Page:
What Role Does Pathogen-Avoidance Psychology Play in Pandemics?

Joshua M. Ackerman*, Joshua M. Tybur, Aaron D. Blackwell

*Corresponding author for this work

Research output: Contribution to JournalReview articleAcademicpeer-review

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A substantial body of research has illuminated psychological adaptations motivating pathogen avoidance, mechanisms collectively known as the behavioral immune system. Can knowledge about these mechanisms inform how people respond to widespread disease outbreaks, such as the severe acute respiratory syndrome coronavirus 2 (SARS-CoV-2) [coronavirus disease 2019 (COVID-19)] pandemic? We review evidence suggesting that the evolutionary history of the behavioral immune system, and the cues that activate it, are distinct in many ways from modern human experiences with pandemics. Moreover, the behaviors engaged by this system may have limited utility for combating pandemic diseases like COVID-19. A better understanding of the points of distinction and points of overlap between our evolved pathogen-avoidance psychology and responses to pandemics may help us realize a more precise and intervention-ready science.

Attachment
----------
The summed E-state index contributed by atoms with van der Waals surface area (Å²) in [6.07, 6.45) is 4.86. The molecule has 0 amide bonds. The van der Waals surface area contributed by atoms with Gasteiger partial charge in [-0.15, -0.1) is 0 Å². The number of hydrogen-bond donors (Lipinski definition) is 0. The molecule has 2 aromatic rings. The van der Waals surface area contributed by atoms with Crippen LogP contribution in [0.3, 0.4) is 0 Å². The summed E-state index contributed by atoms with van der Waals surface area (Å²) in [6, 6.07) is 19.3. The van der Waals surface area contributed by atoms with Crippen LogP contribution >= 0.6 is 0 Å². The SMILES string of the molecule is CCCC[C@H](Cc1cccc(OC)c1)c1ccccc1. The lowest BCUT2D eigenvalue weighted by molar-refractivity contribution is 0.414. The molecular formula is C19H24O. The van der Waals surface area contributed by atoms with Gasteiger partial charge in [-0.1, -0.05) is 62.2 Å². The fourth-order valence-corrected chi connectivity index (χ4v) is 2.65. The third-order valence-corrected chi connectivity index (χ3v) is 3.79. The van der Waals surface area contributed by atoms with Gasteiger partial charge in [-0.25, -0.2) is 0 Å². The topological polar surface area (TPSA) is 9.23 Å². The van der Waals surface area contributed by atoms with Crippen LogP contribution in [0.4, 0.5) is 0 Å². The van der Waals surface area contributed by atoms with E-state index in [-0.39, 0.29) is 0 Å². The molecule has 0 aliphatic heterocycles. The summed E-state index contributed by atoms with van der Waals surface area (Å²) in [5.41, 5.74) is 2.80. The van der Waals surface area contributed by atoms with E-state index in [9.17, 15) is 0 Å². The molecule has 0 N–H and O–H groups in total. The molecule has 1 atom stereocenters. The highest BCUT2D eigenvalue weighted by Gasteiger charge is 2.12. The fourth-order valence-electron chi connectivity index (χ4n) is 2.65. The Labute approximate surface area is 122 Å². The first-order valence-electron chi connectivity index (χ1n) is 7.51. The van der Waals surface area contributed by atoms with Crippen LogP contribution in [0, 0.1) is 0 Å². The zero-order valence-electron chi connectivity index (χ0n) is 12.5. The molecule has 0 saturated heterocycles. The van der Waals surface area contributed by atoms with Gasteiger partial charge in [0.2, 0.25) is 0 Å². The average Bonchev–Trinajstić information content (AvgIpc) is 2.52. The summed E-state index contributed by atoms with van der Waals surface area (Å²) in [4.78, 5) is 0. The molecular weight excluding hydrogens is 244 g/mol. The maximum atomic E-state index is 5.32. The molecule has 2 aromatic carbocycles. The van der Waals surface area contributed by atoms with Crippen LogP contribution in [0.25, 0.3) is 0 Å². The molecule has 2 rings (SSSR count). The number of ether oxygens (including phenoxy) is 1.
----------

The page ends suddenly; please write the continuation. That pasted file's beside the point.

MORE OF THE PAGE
Original languageEnglish
Pages (from-to)177-186
Number of pages10
JournalTrends in Cognitive Sciences
Issue number3
Early online date26 Nov 2020
Publication statusPublished - Mar 2021


  • behavioral immune system
  • evolution
  • health
  • infectious disease
  • social psychology


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